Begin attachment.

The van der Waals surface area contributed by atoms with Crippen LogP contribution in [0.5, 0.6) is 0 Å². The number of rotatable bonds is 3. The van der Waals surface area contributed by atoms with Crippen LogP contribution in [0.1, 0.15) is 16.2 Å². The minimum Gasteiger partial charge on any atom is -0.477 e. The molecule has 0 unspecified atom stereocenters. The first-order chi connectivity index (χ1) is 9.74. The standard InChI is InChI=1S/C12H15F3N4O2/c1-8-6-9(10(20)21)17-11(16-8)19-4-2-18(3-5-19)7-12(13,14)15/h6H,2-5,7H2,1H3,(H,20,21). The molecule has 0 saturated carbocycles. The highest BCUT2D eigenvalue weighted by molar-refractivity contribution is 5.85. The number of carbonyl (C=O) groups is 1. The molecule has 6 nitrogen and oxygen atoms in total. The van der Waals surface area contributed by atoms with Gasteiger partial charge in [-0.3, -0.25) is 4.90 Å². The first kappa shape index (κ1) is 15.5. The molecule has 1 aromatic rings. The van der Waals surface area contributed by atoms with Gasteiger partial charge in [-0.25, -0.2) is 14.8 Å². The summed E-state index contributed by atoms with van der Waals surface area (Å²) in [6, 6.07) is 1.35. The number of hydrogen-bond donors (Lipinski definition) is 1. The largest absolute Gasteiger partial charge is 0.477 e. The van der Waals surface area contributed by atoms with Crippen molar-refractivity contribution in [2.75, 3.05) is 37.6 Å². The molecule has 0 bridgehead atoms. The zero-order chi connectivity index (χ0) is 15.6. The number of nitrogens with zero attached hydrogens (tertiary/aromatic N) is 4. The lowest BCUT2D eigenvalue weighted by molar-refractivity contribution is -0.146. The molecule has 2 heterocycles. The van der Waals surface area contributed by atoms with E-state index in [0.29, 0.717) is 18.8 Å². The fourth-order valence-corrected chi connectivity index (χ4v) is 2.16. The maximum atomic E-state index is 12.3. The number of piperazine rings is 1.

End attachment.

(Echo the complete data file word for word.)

The van der Waals surface area contributed by atoms with Crippen LogP contribution in [0.5, 0.6) is 0 Å². The number of rotatable bonds is 3. The van der Waals surface area contributed by atoms with Crippen LogP contribution in [0.1, 0.15) is 16.2 Å². The minimum Gasteiger partial charge on any atom is -0.477 e. The molecule has 0 unspecified atom stereocenters. The first-order chi connectivity index (χ1) is 9.74. The standard InChI is InChI=1S/C12H15F3N4O2/c1-8-6-9(10(20)21)17-11(16-8)19-4-2-18(3-5-19)7-12(13,14)15/h6H,2-5,7H2,1H3,(H,20,21). The molecule has 0 saturated carbocycles. The highest BCUT2D eigenvalue weighted by molar-refractivity contribution is 5.85. The number of carbonyl (C=O) groups is 1. The molecule has 6 nitrogen and oxygen atoms in total. The van der Waals surface area contributed by atoms with Gasteiger partial charge in [-0.3, -0.25) is 4.90 Å². The first kappa shape index (κ1) is 15.5. The molecule has 1 aromatic rings. The van der Waals surface area contributed by atoms with Gasteiger partial charge in [-0.25, -0.2) is 14.8 Å². The summed E-state index contributed by atoms with van der Waals surface area (Å²) in [6, 6.07) is 1.35. The number of hydrogen-bond donors (Lipinski definition) is 1. The largest absolute Gasteiger partial charge is 0.477 e. The van der Waals surface area contributed by atoms with Crippen molar-refractivity contribution in [2.75, 3.05) is 37.6 Å². The molecule has 0 bridgehead atoms. The zero-order chi connectivity index (χ0) is 15.6. The number of nitrogens with zero attached hydrogens (tertiary/aromatic N) is 4. The lowest BCUT2D eigenvalue weighted by molar-refractivity contribution is -0.146. The molecule has 2 heterocycles. The van der Waals surface area contributed by atoms with E-state index in [0.29, 0.717) is 18.8 Å². The fourth-order valence-corrected chi connectivity index (χ4v) is 2.16. The maximum atomic E-state index is 12.3. The number of piperazine rings is 1.